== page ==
• a list and description of selected comparable uncontrolled transactions and financial indicators of independent companies, including a description of the method and source of the information (i.e., benchmarking analysis).
  • Documentation or evidence other than the above may be requested by the revenue authorities to examine whether arm's length conditions are met.

It is clarified that taxpayers required to prepare transfer pricing documentation are not required to prepare a benchmarking analysis where:

  • Income in the accounting period does not exceed THB 500 million;
  • No controlled transactions are carried out with companies subject to a different corporate tax rate;
  • No controlled transactions are made with non-residents; and
  • No losses are carried forward from prior years.

Documentation requirements may also be relaxed where the taxpayer has entered into an advance pricing agreement with the tax authority.

Country-by-Country (CbC) Reporting

The Thai Revenue Department published Notification No. 408, prescribing Country-by-Country (CbC) reporting requirements for MNE groups in Thailand. The CbC reporting requirements apply in Thailand for accounting periods beginning on or after 1 January 2021.

The requirements apply to MNE groups with a consolidated group revenue exceeding THB 28 billion in the preceding year. The CbC report is required to be filed within 12 months after the close of the relevant accounting period. The first primary CbC reporting is due by 31 December 2022.

The primary reporting obligation falls on the ultimate parent entity of the MNE group if resident in Thailand.

A secondary filing obligation applies to local non-parent constituent entities if:

  • The ultimate parent entity is not resident in Thailand and is not required to file a CbC report in its jurisdiction of residence;
  • The ultimate parent’s jurisdiction of residence has a current international agreement with Thailand for the exchange of information but does not have a qualifying competent authority agreement in effect with Thailand by the time the CbC report is due; or
  • An agreement is in place, but there has been a systemic failure for the spontaneous exchange of CbC reports by the ultimate parent’s jurisdiction.

The ultimate parent entity may designate one of the constituent entities as a surrogate parent entity to file the CbC report and notify the Thai tax authority that the filing is made on behalf of all the constituent entities in Thailand, provided the accounting periods for the surrogate parent entity and the ultimate parent are identical and there is no requirement for the ultimate parent to file a CbC report in the country where it is a tax resident. In such cases, secondary filing by a local constituent entity is not required.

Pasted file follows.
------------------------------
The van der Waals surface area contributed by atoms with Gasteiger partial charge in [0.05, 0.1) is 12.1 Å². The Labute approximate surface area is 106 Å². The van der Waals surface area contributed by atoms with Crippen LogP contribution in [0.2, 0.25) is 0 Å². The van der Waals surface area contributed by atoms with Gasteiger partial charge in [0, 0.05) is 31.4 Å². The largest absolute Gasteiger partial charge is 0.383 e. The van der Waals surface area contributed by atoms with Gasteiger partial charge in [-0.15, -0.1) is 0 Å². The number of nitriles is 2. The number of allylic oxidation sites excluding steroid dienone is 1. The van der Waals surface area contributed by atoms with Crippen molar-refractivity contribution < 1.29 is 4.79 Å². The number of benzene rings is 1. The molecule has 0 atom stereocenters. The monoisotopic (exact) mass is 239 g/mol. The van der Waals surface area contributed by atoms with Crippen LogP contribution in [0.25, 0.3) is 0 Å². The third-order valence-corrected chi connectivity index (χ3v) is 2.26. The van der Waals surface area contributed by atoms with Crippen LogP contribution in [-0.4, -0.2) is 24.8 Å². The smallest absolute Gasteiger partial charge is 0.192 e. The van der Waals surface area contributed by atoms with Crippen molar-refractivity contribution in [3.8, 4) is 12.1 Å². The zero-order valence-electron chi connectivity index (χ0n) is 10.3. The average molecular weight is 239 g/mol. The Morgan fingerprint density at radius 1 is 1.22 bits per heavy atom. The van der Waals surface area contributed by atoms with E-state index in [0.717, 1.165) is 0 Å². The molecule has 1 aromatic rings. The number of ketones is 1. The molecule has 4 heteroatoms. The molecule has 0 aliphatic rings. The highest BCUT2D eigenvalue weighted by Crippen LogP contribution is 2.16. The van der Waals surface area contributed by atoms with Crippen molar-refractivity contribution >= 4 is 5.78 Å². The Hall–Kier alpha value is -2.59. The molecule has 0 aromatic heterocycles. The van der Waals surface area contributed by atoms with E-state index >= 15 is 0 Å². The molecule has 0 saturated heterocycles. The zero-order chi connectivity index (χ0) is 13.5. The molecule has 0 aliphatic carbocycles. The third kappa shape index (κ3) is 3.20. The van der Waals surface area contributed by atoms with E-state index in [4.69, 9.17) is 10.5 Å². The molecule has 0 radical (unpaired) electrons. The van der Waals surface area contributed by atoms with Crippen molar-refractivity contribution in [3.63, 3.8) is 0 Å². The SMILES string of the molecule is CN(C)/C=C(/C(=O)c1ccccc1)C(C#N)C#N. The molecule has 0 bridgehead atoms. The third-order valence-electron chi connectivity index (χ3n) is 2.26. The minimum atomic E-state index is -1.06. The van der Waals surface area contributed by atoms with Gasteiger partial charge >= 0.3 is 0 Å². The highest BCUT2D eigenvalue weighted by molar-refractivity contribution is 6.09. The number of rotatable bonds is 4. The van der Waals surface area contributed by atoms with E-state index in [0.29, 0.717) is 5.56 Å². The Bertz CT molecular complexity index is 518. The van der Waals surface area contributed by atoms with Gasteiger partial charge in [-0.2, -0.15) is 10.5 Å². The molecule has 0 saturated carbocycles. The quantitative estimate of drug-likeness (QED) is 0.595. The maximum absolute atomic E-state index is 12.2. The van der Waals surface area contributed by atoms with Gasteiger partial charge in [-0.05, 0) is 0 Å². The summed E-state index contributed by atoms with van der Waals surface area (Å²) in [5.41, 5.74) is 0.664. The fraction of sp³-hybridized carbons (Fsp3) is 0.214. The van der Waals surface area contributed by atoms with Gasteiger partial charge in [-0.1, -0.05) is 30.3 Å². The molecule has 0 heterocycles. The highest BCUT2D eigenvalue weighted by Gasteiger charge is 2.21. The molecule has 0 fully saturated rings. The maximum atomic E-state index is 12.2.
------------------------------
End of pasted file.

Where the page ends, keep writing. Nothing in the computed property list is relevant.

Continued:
The surrogate parent entity must file the CbC reports of the MNE group, within 60 days after the receipt of notice from the tax authority. The following conditions are required to be satisfied:

  • The surrogate parent’s jurisdiction requires the filing of CbC reports conforming to the requirements of the Thai tax regulations;
  • The surrogate parent’s jurisdiction has a qualifying competent authority agreement with Thailand on or before the CBC report filing deadline and has no incidence of a systemic failure;
  • The surrogate parent entity has notified its jurisdiction of tax residence that it is designated as the surrogate parent on behalf of the MNE group; and
  • A notification has been filed with the Thai tax authority providing details of the surrogate parent entity.

Where the CbC report is required to be filed locally in Thailand, the contents of the CbC report must include the following for each jurisdiction:

  • Table 1:
    • revenues (unrelated parties, related parties, and total);
    • profit (loss) before tax;
    • income tax paid (cash basis);
    • income tax accrued - current year;
    • stated capital;
    • accumulated earnings;
    • number of employees; and
    • tangible assets - other than cash and cash equivalents.
  • Table 2:
    • constituent entities resident in each tax jurisdiction (including Tax ID and address);
    • jurisdiction of organization or incorporation if different from jurisdiction of residence; and
    • main business activities of each constituent entity.
  • Table 3:
    • additional information or explanation deemed necessary to understand the CbC report.

The CbC report must be submitted in English using the standard OECD XML schema.

Language of Documentation

The transfer pricing documentation is required to be submitted in the Thai language. The documentation may be submitted in the English language with a translated version in the Thai language.


Failure to comply with the disclosure and documentation requirements, including the submission of incomplete or incorrect information, attracts a penalty of THB 200,000.  

In the case of reassessments under a transfer pricing audit, a penalty ranging from 100% up to 200% applies to the tax shortfall. In addition, late interest at the rate of 1.5% per month (capped at 100% of the tax shortfall) is due. Penalties may be reduced by half or fully waived in case of voluntary self-adjustment by the taxpayer (but this relief does not apply to late interest). The preparation of transfer pricing documentation, whilst helpful to the taxpayer in the audit and defense stages, does not exonerate the taxpayer from the above penalties.